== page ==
We’ve heard the Dodgers connected to Cole Hamels and Shane Victorino in recent weeks, but it seems they are also considering another player on the Phillies’ roster.
Danny Knobler of CBSSports.com is reporting that the Dodgers have “some interest” in shortstop Jimmy Rollins. It’s not clear whether the Phillies are seriously considering parting with their longest-tenured player, but Knobler notes that the club has been “disappointed by his play this year” and thought he “could have done more” to guide them while Ryan Howard and Chase Utley were sidelined.
It’s probably a far-fetched possibility, but Rollins would represent an upgrade for the Dodgers, who have combined to hit just .227/.284/.302 from of the shortstop position this season. Dee Gordon is responsible for most of that and is expected to be sidelined until mid-August following surgery earlier this month to repair a torn ulnar collateral ligament in his right thumb.
In the first year of a three-year, $33 million contract, Rollins is hitting .261/.315/.414 with eight home runs, 33 RBI, 14 stolen bases and a .729 OPS in 87 games. His contract includes an $11 million vesting option for 2015. Even if the Phillies find a taker, Rollins has 10-and-5 rights and can control his own destiny. The 33-year-old is a California native.
The Astros remain in contact with the Athletics on starting pitcher Sonny Gray, Ken Rosenthal of FOX Sports reports. The Astros have added Charlie Morton this offseason, but the club has been trying to add a big-name starting pitcher to put at the top of the rotation behind Dallas Keuchel.
Gray, 27, was limited to 22 starts in the 2016 season due to a forearm issue. His stats left a lot to be desired, as he finished with a 5-11 record, a 5.69 ERA, and a 94/42 K/BB ratio over 117 innings. Considering how Gray pitched in the previous three years, he’s a good bet to bounce back.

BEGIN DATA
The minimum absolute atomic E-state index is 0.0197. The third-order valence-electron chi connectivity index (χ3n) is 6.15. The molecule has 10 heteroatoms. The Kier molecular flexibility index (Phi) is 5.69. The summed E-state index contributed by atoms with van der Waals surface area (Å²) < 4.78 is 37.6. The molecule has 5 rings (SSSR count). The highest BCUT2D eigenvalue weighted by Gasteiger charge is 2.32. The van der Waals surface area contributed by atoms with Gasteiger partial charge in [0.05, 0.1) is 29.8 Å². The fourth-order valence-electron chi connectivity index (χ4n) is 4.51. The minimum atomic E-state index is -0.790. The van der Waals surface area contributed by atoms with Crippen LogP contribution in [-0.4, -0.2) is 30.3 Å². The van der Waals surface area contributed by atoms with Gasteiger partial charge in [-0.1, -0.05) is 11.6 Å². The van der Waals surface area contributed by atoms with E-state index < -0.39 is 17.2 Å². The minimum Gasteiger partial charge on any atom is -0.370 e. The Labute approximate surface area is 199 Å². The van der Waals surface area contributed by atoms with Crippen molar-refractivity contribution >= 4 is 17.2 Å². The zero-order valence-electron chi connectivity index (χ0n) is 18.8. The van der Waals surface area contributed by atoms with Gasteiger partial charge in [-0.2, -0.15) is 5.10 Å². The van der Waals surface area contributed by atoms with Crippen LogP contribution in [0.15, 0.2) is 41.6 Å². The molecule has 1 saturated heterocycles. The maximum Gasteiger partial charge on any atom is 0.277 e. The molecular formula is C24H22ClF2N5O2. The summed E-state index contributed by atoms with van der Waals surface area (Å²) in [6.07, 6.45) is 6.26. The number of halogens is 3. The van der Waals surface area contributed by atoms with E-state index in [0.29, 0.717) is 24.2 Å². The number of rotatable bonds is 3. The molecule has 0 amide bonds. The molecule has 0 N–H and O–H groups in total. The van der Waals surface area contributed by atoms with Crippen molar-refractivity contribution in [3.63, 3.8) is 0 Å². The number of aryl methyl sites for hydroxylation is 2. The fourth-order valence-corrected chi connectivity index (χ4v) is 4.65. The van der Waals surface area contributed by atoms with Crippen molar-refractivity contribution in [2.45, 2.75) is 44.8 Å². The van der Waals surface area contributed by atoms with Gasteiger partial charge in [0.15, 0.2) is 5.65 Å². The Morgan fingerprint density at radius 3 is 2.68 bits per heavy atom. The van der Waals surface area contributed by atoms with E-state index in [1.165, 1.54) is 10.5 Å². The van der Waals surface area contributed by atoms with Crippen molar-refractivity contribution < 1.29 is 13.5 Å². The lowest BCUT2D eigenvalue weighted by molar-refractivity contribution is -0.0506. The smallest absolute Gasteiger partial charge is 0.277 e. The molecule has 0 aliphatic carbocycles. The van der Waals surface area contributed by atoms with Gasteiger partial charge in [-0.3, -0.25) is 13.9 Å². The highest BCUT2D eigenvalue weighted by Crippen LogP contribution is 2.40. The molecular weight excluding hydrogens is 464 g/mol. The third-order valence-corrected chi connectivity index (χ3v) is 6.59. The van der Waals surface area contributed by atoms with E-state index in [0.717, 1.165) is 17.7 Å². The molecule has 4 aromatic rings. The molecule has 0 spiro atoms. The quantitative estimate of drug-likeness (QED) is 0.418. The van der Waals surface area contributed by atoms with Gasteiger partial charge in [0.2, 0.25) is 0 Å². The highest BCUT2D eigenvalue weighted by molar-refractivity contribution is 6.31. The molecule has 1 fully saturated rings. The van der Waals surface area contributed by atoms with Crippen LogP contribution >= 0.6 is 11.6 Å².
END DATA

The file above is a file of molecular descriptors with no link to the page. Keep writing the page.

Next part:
Gray is under team control through 2019, which is a big draw for the Astros. Needless to say, the Athletics would want a haul in terms of prospects. Gray will earn $3.575 million in 2017, having avoided arbitration in his first year of eligibility.
As we noted last week, The Chicago Cubs took the unusual step of not waiting until the summer after winning the World Series to make their customary White House visit to meet the president. They did it today, seeing President Obama a few short days before he leaves office.
Despite the fact that Obama is a White Sox fan, he met the Cubs with diplomacy and grace. It’s almost as if he’s been in that business for the past eight years. In return, he was given some gifts by the Cubs: Theo Epstein presented Obama with a No. 44 Cubs jersey, a tile from the center field scoreboard at Wrigley Field, and a lifetime pass to Wrigley as well.
Obama is staying in D.C. after he leaves office this week, hanging around so his daughter can finish high school in the same place she started. Even so, he’s likely going to be back to Chicago a good bit over the rest of his life, so he’ll likely be able to put the free pass to work. Assuming it comes with, like, six companion passes for his Secret Service detail.